Hotel Guest Satisfaction Dropping, According To J.D. Power Survey
AUGUST 11, 2008 -- Hotel guest satisfaction is slipping, although brands traditionally rated highest are maintaining their popularity, according to the J.D. Power and Associates 2008 North America Hotel Guest Satisfaction Index Study.
The study, released July 29 and in its 12th year, is based on responses from more than 53,000 guests over the past 12 months. Hotels are rated on seven measures: reservations, checkin and checkout, guest rooms, food and beverage service, hotel services, hotel facilities and costs and fees.
Compared with the 2007 study, overall satisfaction dropped in every tier except luxury and extended stay. The drop was sharpest in the economy/budget tier, which had the highest year-over-year fall in the study´s history, marred by issues with guest rooms and food offerings.
Marriott International´s Ritz-Carlton brand rated highest in the luxury tier, followed by Four Seasons Hotels and Resorts, echoing the opinion of travel buyers in Business Travel News´ 2008 U.S. Hotel Chain Survey. Both brands tied for the top score in BTN´s survey. This is Ritz-Carlton´s second year to top the tier in the J.D. Power survey.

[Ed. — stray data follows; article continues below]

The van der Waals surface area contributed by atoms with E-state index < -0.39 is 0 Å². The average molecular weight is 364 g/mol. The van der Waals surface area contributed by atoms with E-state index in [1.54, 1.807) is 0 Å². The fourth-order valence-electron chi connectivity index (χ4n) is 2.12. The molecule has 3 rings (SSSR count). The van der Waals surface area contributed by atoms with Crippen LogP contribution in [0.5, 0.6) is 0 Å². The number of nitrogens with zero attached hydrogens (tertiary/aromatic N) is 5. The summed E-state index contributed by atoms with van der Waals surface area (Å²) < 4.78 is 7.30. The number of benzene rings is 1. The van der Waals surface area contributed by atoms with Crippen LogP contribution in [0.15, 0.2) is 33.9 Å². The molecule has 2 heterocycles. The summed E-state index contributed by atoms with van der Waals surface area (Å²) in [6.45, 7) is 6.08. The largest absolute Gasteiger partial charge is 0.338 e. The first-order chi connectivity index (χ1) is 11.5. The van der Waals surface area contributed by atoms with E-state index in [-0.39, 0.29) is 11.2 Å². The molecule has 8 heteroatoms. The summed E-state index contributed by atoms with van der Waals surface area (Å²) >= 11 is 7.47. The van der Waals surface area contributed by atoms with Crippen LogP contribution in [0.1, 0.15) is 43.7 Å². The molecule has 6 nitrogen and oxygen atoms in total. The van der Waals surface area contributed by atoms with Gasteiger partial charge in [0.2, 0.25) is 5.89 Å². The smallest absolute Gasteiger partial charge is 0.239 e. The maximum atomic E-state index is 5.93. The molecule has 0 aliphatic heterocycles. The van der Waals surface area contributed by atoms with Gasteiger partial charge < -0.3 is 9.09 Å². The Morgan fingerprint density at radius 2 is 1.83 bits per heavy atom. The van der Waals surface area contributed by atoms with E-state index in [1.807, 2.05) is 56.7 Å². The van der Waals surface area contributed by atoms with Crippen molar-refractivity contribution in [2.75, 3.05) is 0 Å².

The biggest complaint among luxury guests is parking fees, according to the survey. "While guests who visit luxury hotels tend to be somewhat more immune to price pressures, parking fees are becoming more commonplace and an increasing source of dissatisfaction," said J.D. Power executive director Linda Hirneise in a statement.
Embassy Suites Hotels, a Hilton Hotels Corp. brand, was the highest-rated upscale brand. Guests rated the budding Hyatt Place as the top in the midprice full-service tier, and Drury Inn & Suites topped the midprice limited-service tier, the third year in a row it has done so.
As in BTN´s survey, Hilton´s Homewood Suites ranked highest in the extended stay category. Travelers´ biggest issue in the segment was Internet use at properties.
For the seventh year in a row, guests gave top economy/budget rankings to Microtel Inns & Suites. Overall scores in the tier slipped due to difficulty meeting customer demands for bedding, business amenities and food choices, Hirneise said.
"While many economy and budget brands had begun implementing new product and food and beverage initiatives in the past few years," Hirneise said, "tight economic times may have forced these properties to slow their progress."